Thus, we know Francis of Assisi but we don't know Benedict. Tourloads (I almost said "turdloads") of tourists vomited forth from the busses in Assisi to traipse over to the Basilica of San Francesco and give each of Giotto's Frescoes their "10 seconds" before rushing off to someplace else. But, I thought I would spend a little more time on the frescoes with you here.
An Overview of the 28 Frescoes
Giotto's Frescoes are in the Upper Church, ringing the nave, with thirteen of them on either side and two of them above the entry door to the East. The story begins on the right (North) wall of the nave nearest the Altar. All 28 scenes are depicted on this web site; I will give an overview of the 28 here and then conclude this essay with two of the most famous ones. One might divide the 28 scenes into the following three groups: Scenes 1-4 depict events before Francis renounces his wealth; Scenes 5-20 show the course of life from renunciation through death, and Scenes 21-28 show the continuing effects of Francis on others after his death. With fully 1/4 of the scenes taking place after Francis' death, we see the importance of developing a sort of holy story of St. Francis--i.e., how others reacted to the news of his death.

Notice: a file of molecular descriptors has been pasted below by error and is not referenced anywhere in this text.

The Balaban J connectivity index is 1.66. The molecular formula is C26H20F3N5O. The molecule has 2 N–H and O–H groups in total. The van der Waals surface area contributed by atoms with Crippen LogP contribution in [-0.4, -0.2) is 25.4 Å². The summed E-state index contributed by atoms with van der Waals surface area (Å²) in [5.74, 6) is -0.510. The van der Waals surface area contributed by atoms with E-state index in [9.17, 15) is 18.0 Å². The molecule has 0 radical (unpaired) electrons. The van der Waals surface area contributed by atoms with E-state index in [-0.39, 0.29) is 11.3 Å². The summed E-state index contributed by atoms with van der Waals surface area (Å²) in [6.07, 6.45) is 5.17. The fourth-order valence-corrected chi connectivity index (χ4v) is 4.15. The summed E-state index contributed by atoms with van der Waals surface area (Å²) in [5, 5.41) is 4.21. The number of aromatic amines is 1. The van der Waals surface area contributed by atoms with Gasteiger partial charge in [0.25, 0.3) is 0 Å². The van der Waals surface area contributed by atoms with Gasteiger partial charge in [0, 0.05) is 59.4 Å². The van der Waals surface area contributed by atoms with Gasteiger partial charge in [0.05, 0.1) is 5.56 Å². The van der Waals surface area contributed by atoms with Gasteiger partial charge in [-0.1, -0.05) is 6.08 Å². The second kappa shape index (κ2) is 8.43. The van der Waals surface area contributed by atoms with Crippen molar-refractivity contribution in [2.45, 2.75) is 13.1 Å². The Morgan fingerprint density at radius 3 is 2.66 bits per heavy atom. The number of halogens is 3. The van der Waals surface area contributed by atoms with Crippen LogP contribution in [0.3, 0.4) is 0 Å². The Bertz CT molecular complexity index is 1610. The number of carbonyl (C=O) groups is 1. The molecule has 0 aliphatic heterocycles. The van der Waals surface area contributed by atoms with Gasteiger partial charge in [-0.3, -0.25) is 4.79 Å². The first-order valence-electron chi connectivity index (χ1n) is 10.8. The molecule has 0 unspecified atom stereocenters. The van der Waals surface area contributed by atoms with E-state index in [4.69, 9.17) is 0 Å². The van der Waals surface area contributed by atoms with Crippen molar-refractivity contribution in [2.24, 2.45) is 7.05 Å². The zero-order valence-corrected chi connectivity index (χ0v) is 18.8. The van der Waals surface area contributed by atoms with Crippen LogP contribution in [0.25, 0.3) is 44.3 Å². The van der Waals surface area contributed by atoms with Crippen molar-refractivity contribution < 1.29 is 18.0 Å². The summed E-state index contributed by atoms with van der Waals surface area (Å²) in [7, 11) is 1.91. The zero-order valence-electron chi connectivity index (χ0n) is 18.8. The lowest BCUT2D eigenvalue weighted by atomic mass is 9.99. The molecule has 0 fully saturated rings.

Within each category of scenes, as I have divided them, are interesting themes. The first category has a man from Assisi sweeping the streets and laying down his cloak for Francis (Scene 1) which no doubt leads to Francis' giving up his cloak to a man fallen on hard times (Scene 2). But this is before grace so to speak, and it is an indication of what a theologian might call natural affection or love. Only through the vision of the crucifix at the Church of St. Damian (Scene 4) is Francis convicted internally of the need to "rebuild the church which has fallen." This then, leads to his renunciation of his wealth (Scene 5).
The second category of scenes shows many events from the life of Francis. I will focus on some of these in the next essay. Suffice it to say here that the vivid picture of parting from his father (Scene 5) and the pope's dream (Scene 6) set the stage for the most famous scenes, which are of St. Francis preaching to the Birds (Scene 15) and St. Francis receiving the Stigmata (Scene 19). Finally, in the third category, painted by Giotto's students, are visions that saints and even the pope have of Francis as well as a valedictory scene where St. Claire paying tribute to the body of the dead Francis (Scene 25). Most interesting to me in this cycle is an ignored Fresco (Scene 22) where a noble knight who probably had doubted the story of St. Francis having received the stigmata, is shown "checking out" the wounds. Like Thomas in the Gospel of John, this knight, we are led to believe, realizes his folly and comes to recognize the sanctity of Francis. So grows the legend.
Actually, this essay is long enough. Let's turn now to some of the scenes from the Life of St. Francis.
Copyright © 2004-2009 William R. Long